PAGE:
Andrew Friend's last name was also one of the best descriptors of the popular Kiwi ex-Air Force pilot.

His mum, Cheryl, remembered him as "an easygoing, loving, happy and generous child" who made and kept friends easily.

To his dad, Michael, "he was one of the good guys, wise beyond his years, a natural leader".

The 32-year-old, who died from pancreatic cancer last week, will be mourned in New Zealand and in Sweden, where wife Linn is based.

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He will be farewelled on Saturday at a memorial at the Whenuapai Air Force base. However Linn won't be among those gathered there because she is 28 weeks pregnant with the couple's first child.

Friend's passion for aviation began long before he joined the Royal New Zealand Air Force at 19.

"From an early age, Andrew had his eyes to the sky and loved all things to do with aviation," his sister Jessica said.

Michael recalled his son playing flight simulator computer games as a young boy, before joining the Young Eagles Club at Ardmore where he flew fixed-wing aircraft and gliders.

Later, Friend's love of flying took him abroad, to Melbourne, Sydney and most recently Dubai where he worked as an air traffic controller.

But he never forgot where home was.

"He was an avid, loyal All Blacks fan and loved seeing the All Blacks beat the Wallabies," Jessica said.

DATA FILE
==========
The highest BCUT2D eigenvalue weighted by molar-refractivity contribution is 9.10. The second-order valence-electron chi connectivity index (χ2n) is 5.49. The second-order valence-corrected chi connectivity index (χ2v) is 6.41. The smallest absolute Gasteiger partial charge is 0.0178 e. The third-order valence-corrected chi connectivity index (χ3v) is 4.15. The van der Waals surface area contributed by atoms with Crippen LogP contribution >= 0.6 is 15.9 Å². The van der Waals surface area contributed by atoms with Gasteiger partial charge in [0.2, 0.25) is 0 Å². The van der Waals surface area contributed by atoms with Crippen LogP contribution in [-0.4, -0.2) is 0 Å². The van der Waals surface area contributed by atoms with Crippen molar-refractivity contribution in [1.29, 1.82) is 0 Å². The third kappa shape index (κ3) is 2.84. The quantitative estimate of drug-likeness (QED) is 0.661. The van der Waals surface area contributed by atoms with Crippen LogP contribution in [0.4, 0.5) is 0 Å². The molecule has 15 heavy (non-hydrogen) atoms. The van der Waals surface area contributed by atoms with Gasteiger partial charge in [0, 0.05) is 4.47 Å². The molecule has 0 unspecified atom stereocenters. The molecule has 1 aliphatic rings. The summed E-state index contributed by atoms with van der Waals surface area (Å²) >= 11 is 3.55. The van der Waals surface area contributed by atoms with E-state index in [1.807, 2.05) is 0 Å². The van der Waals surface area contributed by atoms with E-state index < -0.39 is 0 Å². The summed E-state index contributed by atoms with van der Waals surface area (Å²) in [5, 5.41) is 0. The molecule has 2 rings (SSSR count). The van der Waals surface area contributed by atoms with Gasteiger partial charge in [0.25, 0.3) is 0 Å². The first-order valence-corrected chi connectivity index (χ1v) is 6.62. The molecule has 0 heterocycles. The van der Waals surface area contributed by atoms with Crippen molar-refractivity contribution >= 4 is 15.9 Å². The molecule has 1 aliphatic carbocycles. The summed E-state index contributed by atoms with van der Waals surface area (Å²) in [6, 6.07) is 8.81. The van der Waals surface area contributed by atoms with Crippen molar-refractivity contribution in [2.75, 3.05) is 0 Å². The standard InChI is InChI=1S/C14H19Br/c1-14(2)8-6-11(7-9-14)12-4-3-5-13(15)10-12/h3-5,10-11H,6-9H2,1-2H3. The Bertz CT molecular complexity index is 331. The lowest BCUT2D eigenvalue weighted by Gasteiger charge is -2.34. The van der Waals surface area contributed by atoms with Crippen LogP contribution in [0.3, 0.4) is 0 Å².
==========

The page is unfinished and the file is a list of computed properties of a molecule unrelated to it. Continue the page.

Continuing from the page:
Friend wasn't one to sit on the sidelines though. Michael described him as a "keen sportsman" who played rugby and tennis at representative level.

But he met Linn while playing a different game - pool - at a bar in Sydney.

The pair were together for eight years, marrying in Koh Samui, Thailand, in 2013.

Jessica said her brother was looking forward to becoming a father next year.

He was robbed of the chance by a devastating diagnosis of stage 4 pancreatic cancer, as well as tumours in his liver and spleen.

Doctors told Friend the cancer was inoperable and chemotherapy would not work long term, so he began exploring alternative treatments in Mexico and Europe, Michael said.

Friend was in Sweden for the Northern Hemisphere summer when he died on October 23.

Cheryl said the family were "absolutely devastated and just doing our best to cope with the tragic loss of our very much loved son and brother".